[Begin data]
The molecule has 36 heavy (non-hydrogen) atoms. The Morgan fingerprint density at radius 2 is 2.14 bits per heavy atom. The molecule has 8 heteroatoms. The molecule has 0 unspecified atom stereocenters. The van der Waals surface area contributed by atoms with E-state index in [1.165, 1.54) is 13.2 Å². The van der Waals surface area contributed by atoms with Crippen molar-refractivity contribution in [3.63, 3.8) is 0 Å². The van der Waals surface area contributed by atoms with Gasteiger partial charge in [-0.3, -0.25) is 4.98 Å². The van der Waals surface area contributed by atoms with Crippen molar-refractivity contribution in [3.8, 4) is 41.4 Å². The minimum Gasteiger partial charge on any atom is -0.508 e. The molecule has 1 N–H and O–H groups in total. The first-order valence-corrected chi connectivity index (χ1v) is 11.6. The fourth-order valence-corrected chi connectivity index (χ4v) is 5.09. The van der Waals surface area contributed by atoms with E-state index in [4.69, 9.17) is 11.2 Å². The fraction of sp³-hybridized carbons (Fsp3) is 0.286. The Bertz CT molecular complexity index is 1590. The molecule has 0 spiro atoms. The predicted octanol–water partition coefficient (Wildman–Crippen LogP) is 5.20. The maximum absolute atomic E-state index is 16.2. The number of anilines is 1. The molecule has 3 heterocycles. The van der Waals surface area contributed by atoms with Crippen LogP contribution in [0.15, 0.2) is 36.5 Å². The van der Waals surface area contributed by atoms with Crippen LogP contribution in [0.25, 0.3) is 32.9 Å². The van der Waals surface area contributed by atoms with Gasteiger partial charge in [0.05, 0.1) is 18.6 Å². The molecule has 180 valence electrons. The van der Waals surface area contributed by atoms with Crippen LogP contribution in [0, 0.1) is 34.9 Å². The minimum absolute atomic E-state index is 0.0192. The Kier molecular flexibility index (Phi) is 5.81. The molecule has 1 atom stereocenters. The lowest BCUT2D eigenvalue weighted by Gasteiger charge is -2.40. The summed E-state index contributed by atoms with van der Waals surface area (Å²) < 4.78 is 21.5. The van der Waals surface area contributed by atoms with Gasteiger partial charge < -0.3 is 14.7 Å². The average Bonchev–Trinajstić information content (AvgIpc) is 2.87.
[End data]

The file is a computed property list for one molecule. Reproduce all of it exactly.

The molecule has 36 heavy (non-hydrogen) atoms. The Morgan fingerprint density at radius 2 is 2.14 bits per heavy atom. The molecule has 8 heteroatoms. The molecule has 0 unspecified atom stereocenters. The van der Waals surface area contributed by atoms with E-state index in [1.165, 1.54) is 13.2 Å². The van der Waals surface area contributed by atoms with Crippen molar-refractivity contribution in [3.63, 3.8) is 0 Å². The van der Waals surface area contributed by atoms with Gasteiger partial charge in [-0.3, -0.25) is 4.98 Å². The van der Waals surface area contributed by atoms with Crippen molar-refractivity contribution in [3.8, 4) is 41.4 Å². The minimum Gasteiger partial charge on any atom is -0.508 e. The molecule has 1 N–H and O–H groups in total. The first-order valence-corrected chi connectivity index (χ1v) is 11.6. The fourth-order valence-corrected chi connectivity index (χ4v) is 5.09. The van der Waals surface area contributed by atoms with E-state index in [4.69, 9.17) is 11.2 Å². The fraction of sp³-hybridized carbons (Fsp3) is 0.286. The Bertz CT molecular complexity index is 1590. The molecule has 0 spiro atoms. The predicted octanol–water partition coefficient (Wildman–Crippen LogP) is 5.20. The maximum absolute atomic E-state index is 16.2. The number of anilines is 1. The molecule has 3 heterocycles. The van der Waals surface area contributed by atoms with Crippen LogP contribution in [0.15, 0.2) is 36.5 Å². The van der Waals surface area contributed by atoms with Crippen LogP contribution in [0.25, 0.3) is 32.9 Å². The van der Waals surface area contributed by atoms with Gasteiger partial charge in [0.05, 0.1) is 18.6 Å². The molecule has 180 valence electrons. The van der Waals surface area contributed by atoms with Crippen LogP contribution in [0, 0.1) is 34.9 Å². The minimum absolute atomic E-state index is 0.0192. The Kier molecular flexibility index (Phi) is 5.81. The molecule has 1 atom stereocenters. The lowest BCUT2D eigenvalue weighted by Gasteiger charge is -2.40. The summed E-state index contributed by atoms with van der Waals surface area (Å²) < 4.78 is 21.5. The van der Waals surface area contributed by atoms with Gasteiger partial charge < -0.3 is 14.7 Å². The average Bonchev–Trinajstić information content (AvgIpc) is 2.87.